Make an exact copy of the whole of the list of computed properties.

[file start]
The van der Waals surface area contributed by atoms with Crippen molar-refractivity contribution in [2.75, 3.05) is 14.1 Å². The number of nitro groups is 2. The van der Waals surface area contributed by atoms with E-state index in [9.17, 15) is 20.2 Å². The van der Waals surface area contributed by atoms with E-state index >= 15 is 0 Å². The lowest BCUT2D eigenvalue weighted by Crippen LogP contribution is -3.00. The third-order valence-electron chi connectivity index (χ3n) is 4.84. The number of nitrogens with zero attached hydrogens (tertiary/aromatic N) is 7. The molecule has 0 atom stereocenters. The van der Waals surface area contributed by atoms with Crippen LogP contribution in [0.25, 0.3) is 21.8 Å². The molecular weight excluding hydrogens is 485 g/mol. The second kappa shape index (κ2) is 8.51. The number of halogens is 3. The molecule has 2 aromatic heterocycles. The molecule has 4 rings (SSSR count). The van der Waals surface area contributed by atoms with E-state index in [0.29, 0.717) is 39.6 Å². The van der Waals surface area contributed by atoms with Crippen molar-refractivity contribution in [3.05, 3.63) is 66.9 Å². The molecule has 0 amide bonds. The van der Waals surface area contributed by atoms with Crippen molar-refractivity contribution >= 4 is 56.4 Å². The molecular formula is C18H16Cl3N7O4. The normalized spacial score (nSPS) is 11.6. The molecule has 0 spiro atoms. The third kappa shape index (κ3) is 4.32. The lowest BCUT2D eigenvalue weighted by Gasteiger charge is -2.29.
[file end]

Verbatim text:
The van der Waals surface area contributed by atoms with Crippen molar-refractivity contribution in [2.75, 3.05) is 14.1 Å². The number of nitro groups is 2. The van der Waals surface area contributed by atoms with E-state index in [9.17, 15) is 20.2 Å². The van der Waals surface area contributed by atoms with E-state index >= 15 is 0 Å². The lowest BCUT2D eigenvalue weighted by Crippen LogP contribution is -3.00. The third-order valence-electron chi connectivity index (χ3n) is 4.84. The number of nitrogens with zero attached hydrogens (tertiary/aromatic N) is 7. The molecule has 0 atom stereocenters. The van der Waals surface area contributed by atoms with Crippen LogP contribution in [0.25, 0.3) is 21.8 Å². The molecular weight excluding hydrogens is 485 g/mol. The second kappa shape index (κ2) is 8.51. The number of halogens is 3. The molecule has 2 aromatic heterocycles. The molecule has 4 rings (SSSR count). The van der Waals surface area contributed by atoms with E-state index in [0.29, 0.717) is 39.6 Å². The van der Waals surface area contributed by atoms with Crippen molar-refractivity contribution in [3.05, 3.63) is 66.9 Å². The molecule has 0 amide bonds. The van der Waals surface area contributed by atoms with Crippen molar-refractivity contribution >= 4 is 56.4 Å². The molecular formula is C18H16Cl3N7O4. The normalized spacial score (nSPS) is 11.6. The molecule has 0 spiro atoms. The third kappa shape index (κ3) is 4.32. The lowest BCUT2D eigenvalue weighted by Gasteiger charge is -2.29.